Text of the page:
Former officer guilty in Daunte Wright’s death

December 23, 2021


Former Minnesota police officer Kim Potter has been found guilty of first- and second-degreemanslaughter in the fatal shooting of Daunte Wright.

The outcome comes after jurors deliberated for more than 27 hours. Jurors on Tuesday asked the judge for guidance on what to do if they could not reach a unanimous decision, and the judge directed them to continue deliberating.

Potter, 49, fatally shot 20-year-old Wright during an April traffic stop-turned-arrest in the Minneapolis suburb of Brooklyn Center.

Prosecutors said Potter, a veteran Brooklyn Center Police officer, recklessly handled her firearm and caused Wright’s death through her “culpable negligence” – a conscious and disregard of a substantial and unjustifiable risk.

Defense attorneys said Potter mistook her firearm for a Taser but was justified in using deadly force to prevent another officer from being injured.

Was former officer Kim Potter reckless? What jurors need to decide in Daunte Wright’s death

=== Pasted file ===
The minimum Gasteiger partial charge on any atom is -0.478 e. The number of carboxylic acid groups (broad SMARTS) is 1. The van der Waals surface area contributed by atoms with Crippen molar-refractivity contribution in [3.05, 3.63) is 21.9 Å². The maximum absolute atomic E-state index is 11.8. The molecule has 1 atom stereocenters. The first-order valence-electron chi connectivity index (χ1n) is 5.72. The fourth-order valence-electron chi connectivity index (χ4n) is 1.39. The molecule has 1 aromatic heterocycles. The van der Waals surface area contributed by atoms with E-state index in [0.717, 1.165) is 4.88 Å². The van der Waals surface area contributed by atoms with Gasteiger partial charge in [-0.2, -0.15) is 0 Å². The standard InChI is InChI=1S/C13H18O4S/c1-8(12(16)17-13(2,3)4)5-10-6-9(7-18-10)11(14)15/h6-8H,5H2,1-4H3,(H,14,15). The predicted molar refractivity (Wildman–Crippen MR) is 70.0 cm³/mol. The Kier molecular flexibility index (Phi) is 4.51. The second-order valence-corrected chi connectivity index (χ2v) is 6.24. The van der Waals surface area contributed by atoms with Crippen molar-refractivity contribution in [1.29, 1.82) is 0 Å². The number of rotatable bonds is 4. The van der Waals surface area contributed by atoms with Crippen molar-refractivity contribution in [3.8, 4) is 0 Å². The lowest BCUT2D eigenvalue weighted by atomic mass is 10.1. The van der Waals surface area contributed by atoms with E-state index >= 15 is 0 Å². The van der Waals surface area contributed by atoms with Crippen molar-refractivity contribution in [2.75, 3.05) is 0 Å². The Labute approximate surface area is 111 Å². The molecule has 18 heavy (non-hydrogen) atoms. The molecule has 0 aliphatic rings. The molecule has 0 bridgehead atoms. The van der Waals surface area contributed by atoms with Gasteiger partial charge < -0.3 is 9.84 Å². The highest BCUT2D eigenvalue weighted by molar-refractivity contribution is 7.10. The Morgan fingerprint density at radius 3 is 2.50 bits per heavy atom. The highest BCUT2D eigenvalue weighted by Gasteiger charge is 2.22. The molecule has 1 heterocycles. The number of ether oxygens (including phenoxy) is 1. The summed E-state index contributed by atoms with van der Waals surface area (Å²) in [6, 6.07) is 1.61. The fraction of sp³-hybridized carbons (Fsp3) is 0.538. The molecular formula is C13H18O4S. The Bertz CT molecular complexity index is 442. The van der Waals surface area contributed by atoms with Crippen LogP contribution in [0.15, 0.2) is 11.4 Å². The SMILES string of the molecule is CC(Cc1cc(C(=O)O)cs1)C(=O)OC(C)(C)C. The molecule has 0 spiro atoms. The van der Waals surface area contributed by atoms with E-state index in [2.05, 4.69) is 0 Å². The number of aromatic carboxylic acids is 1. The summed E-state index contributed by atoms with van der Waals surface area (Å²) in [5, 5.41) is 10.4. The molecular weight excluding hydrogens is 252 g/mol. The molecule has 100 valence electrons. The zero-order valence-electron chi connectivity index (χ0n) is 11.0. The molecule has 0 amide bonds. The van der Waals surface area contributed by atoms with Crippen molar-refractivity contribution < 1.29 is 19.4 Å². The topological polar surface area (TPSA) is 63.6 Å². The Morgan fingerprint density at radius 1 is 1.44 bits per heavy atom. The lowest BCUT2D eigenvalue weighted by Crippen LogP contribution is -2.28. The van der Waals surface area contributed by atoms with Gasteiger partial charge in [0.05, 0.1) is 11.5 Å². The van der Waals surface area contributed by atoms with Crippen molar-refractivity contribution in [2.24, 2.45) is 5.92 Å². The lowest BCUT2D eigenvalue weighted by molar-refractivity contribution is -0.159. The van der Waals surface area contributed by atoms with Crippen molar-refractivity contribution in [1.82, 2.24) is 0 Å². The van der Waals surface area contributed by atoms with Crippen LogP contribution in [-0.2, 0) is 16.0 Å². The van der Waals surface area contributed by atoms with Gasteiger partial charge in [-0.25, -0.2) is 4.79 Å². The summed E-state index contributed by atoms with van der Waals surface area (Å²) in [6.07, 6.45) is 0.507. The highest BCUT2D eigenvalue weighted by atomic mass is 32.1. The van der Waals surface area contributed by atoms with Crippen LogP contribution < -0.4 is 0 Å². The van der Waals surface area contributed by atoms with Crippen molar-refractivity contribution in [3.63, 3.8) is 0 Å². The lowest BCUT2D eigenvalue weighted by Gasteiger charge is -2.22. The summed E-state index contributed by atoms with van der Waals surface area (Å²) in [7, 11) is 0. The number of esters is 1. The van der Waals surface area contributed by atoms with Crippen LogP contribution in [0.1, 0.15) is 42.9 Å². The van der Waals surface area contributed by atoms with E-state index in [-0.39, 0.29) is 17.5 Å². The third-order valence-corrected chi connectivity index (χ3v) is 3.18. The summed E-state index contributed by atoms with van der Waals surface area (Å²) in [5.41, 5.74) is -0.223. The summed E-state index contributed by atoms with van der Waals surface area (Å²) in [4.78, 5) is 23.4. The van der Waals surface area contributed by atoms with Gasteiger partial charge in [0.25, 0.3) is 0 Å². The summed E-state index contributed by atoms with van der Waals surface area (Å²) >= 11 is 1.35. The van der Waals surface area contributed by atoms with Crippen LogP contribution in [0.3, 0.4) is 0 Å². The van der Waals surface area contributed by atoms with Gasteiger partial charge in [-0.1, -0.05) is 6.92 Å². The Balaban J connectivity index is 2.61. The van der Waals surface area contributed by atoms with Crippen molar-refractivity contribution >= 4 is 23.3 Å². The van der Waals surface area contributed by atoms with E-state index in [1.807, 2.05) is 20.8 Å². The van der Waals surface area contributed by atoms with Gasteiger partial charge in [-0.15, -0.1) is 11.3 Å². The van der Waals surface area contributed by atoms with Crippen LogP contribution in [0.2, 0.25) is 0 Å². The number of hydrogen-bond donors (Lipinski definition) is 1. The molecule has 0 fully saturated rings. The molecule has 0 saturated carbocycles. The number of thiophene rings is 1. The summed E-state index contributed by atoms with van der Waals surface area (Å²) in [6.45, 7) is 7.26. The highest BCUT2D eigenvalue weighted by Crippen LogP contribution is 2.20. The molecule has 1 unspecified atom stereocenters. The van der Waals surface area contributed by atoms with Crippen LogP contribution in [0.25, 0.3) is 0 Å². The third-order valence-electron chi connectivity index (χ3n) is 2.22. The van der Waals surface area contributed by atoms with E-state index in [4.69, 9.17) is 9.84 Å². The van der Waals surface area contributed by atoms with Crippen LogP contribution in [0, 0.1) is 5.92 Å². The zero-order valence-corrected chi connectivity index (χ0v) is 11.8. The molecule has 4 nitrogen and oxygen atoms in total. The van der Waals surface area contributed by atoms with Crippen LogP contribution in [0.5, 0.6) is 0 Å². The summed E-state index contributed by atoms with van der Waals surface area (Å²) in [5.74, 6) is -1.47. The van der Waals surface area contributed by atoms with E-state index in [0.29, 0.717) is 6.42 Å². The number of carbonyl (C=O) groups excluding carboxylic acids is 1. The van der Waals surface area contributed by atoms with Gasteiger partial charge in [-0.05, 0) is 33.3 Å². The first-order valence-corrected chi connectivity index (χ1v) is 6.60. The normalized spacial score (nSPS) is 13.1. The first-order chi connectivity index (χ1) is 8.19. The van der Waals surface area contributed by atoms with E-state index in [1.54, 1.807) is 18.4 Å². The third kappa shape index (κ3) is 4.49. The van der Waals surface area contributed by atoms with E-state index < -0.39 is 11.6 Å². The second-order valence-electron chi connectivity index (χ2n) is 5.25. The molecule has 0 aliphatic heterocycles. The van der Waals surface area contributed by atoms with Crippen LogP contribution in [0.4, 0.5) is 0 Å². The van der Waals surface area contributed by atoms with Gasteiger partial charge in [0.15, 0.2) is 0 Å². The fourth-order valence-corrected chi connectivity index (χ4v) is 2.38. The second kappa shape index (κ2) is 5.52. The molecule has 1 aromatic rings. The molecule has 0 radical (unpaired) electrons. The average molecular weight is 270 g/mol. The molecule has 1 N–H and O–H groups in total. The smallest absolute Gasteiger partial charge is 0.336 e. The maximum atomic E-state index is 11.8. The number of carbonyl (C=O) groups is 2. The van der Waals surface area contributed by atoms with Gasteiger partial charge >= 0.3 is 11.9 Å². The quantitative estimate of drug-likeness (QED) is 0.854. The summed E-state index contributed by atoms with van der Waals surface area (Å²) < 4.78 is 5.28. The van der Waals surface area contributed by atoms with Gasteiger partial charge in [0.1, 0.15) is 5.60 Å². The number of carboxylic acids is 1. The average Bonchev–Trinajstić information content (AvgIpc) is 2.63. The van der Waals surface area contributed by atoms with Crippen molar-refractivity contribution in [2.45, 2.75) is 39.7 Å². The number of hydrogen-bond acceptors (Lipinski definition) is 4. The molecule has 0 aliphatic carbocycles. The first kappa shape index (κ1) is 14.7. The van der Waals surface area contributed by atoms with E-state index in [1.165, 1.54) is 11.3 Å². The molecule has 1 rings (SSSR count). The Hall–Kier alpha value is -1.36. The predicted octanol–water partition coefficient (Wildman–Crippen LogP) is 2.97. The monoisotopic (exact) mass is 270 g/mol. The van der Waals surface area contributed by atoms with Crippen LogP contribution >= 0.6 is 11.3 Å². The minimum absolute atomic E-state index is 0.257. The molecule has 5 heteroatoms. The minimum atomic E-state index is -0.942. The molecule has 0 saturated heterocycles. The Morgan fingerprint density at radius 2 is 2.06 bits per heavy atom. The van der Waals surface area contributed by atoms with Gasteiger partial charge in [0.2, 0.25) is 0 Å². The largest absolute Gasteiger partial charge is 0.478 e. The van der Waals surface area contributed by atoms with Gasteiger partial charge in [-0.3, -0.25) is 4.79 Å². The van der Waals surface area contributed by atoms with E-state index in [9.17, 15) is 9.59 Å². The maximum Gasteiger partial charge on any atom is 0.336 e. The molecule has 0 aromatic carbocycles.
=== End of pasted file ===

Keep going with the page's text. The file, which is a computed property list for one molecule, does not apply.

A predominantly white jury heard closing arguments in the case and began deliberating Monday afternoon.

Jury selection in the case began in November. Prosecutors presented their case over the course of six days earlier this month, offering eyewitness testimony, dozens of police and body camera videos and scores of slides and training documents on use-of-force policies, Tasers and more.

The defense called multiple witnesses over the course of two days, concluding with Potter’s testimony. Potter cried on the stand Friday as she recounted the “chaotic” moment she shot Wright.

“We were struggling. We were trying to keep him from driving away. It just went chaotic,” Potter testified. “And then, I remember yelling ‘Taser, Taser, Taser’ and nothing happened. And then (Wright) told me I shot him.”

Potter shot Wright just miles from the ongoing murder trial of former Minneapolis police officer Derek Chauvin, later convicted of murdering George Floyd. The incident set off multiple days of protests and looting in the area and inflamed nationwide tensions over police violence in the U.S.

Earlier this month, Minnesota Gov. Tim Walz said he was prepared to ask the National Guard to respond to assist local law enforcement during the trial “out of an abundance of caution.” Meanwhile, the Brooklyn Center School Board extended winter break in anticipation of the conclusion of the trial, according to school officials.


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